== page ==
[rrd-developers] [rrd] Re: rrdcached dies when journal reaches 2G

kevin brintnall kbrint at rufus.net
Fri Jul 17 22:56:02 CEST 2009

On Fri, Jul 17, 2009 at 10:34:43PM +0200, Tobias Oetiker wrote:
> > I've started to implement both options..  The large file support is dead
> > simple, whereas the split journal support is much more complicated.  There
> > are three combinations:
> >
> >  (1) go with large file support
> >      (1a) OS supports it
> >      (1b) OS doesn't support it
> >
> >  (2) split journal
> >
> > In cases (1b) and (2), we need to watch the journal size as we write to
> > it, and roll-over to a new file once the current file gets too large.  For
> > (1b), a full tree flush is required.
> >
> > The forced flush requirement for (1b) doesn't seem too onerous when we
> > consider that a journal limited to 2^31 bytes will nearly always be on a
> > system whose per-process memory space is limited to 2^32 bytes (or
> > smaller).  Under these conditions, there are only a couple cases where
> > rrdcached will not run out of memory anyway.  If (small -w), then the
> > forced flush won't have many values to write.  If (small -f), then the
> > flush would only be twice as often as normal in the worst case.
> >
> > I'm looking for some old OS's without large file support to test with, but
> > I'm having a hard time finding one.  Perhaps that's a good sign.  Do you
> > have any demographic info on the RRD install base?
> I only have access stats of the web site this does not realy help
> regarding oses ... there is a number of people who run rrdtool on
> embeded systems probably with old linux kernels ... also netware is
> a target where I am not sure about the large file support, but then
> again these systems mostly are running on old versions or rrdtool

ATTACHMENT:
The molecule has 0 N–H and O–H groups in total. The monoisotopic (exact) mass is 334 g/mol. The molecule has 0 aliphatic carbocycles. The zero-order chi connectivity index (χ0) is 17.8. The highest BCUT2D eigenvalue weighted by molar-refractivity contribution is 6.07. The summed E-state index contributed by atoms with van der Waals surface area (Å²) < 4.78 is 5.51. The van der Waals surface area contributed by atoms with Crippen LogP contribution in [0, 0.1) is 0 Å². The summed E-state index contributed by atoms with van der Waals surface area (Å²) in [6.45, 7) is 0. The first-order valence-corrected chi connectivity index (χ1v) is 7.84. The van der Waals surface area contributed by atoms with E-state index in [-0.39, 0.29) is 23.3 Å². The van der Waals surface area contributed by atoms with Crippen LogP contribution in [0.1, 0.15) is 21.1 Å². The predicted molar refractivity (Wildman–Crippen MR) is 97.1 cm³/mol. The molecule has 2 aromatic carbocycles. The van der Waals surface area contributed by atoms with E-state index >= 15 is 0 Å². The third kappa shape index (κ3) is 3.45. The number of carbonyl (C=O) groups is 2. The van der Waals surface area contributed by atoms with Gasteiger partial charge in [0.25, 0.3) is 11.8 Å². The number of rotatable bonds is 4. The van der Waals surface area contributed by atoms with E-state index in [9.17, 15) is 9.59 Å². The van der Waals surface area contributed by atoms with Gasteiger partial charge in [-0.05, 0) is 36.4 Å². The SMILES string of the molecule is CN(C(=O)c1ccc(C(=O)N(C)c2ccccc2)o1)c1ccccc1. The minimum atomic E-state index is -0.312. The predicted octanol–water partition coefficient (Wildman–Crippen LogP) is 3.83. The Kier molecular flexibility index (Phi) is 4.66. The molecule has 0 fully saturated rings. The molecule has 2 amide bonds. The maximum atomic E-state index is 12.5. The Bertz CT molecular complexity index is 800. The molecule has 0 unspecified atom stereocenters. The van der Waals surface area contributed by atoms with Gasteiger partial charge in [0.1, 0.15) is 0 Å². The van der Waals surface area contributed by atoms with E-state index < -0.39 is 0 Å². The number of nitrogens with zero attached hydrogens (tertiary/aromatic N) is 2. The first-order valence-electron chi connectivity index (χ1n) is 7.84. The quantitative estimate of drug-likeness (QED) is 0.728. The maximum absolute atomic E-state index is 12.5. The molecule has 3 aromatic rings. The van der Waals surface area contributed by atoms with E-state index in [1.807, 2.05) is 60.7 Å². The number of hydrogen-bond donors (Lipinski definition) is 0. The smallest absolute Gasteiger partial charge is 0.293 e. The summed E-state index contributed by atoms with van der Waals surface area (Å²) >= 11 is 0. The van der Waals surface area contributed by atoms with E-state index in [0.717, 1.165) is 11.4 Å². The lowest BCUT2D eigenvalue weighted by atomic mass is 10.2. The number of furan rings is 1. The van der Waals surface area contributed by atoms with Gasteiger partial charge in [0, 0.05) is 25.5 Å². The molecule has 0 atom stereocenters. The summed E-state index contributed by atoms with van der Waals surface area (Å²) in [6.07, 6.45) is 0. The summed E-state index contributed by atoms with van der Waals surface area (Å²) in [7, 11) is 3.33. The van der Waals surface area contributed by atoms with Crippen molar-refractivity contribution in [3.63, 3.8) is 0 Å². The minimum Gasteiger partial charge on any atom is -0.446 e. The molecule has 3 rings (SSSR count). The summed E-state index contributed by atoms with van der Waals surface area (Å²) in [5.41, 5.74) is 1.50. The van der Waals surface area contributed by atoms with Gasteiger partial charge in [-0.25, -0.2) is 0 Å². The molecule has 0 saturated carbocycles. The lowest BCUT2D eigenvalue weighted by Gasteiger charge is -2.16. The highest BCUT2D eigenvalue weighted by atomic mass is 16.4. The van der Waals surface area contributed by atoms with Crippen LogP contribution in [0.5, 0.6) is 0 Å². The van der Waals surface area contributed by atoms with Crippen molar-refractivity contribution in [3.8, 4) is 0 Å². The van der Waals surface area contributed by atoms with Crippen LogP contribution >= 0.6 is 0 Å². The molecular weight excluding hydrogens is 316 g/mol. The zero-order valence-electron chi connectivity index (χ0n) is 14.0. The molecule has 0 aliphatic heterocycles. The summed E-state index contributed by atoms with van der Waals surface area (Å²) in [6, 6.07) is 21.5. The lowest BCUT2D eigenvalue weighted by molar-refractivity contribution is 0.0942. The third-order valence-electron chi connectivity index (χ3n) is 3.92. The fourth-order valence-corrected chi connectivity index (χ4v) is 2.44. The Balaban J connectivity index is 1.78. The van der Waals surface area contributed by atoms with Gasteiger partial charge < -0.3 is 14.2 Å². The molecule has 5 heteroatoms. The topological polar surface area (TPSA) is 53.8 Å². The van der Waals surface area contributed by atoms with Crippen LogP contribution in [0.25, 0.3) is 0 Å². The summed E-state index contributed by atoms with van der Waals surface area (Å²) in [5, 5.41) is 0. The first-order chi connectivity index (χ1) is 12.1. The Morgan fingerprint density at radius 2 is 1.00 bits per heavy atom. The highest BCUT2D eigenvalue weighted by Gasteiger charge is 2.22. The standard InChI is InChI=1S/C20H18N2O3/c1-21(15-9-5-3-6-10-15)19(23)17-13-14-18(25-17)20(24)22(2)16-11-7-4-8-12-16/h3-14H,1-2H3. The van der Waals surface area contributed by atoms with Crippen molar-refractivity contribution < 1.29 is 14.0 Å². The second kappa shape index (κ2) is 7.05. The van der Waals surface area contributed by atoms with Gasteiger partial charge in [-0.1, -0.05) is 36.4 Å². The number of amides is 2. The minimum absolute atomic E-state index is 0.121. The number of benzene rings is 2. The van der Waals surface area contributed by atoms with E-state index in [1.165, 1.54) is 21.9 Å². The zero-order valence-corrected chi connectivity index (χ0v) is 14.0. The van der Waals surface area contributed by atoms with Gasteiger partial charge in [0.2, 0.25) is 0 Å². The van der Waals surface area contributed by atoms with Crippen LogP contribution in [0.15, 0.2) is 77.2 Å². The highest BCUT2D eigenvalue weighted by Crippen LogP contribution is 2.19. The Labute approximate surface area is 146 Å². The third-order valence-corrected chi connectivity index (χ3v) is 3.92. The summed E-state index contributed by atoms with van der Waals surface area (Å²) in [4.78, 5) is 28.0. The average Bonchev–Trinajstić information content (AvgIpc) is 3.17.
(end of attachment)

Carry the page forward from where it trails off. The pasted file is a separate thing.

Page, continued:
> since the library dependencies of newer versions are much more
> complex anyway ...
> > I'm leaning strongly towards (1) after seeing the implications on the
> > code...
> I think a forced flush is a good solution here ...
> I have not looked at the code, but do you only reset the journal on
> flush or when there are no data left in the cache ? This might
> cause a long running copy of cached to generate rather huge an
> unwieldy journals ...

Currently, the journal is rotated when the flush is started.  This way,
any updates which are not flushed to disk are guaranteed to be in one of
the two journals.  In practice, there are not many un-flushed updates in
the old journal.  The forced flush is required to guarantee that any
un-written records are entirely within the two files.

> da directory tree with bits of journal that can be unlinked as their
> content has gone to disk would seem to be a more sustainable solution
> ...

My current implementation for (2) is a set of files rrd.journal.$TIME.
The daemon manages the files in a group, rotating the entire set (cur ->
old -> unlink).  At journal replay time, the files are enumerated, sorted,
and replayed in order.  In this case, a forced flush is not required.  It
will take longer to finish and test this implementation.

 kevin brintnall =~ /kbrint at rufus.net/

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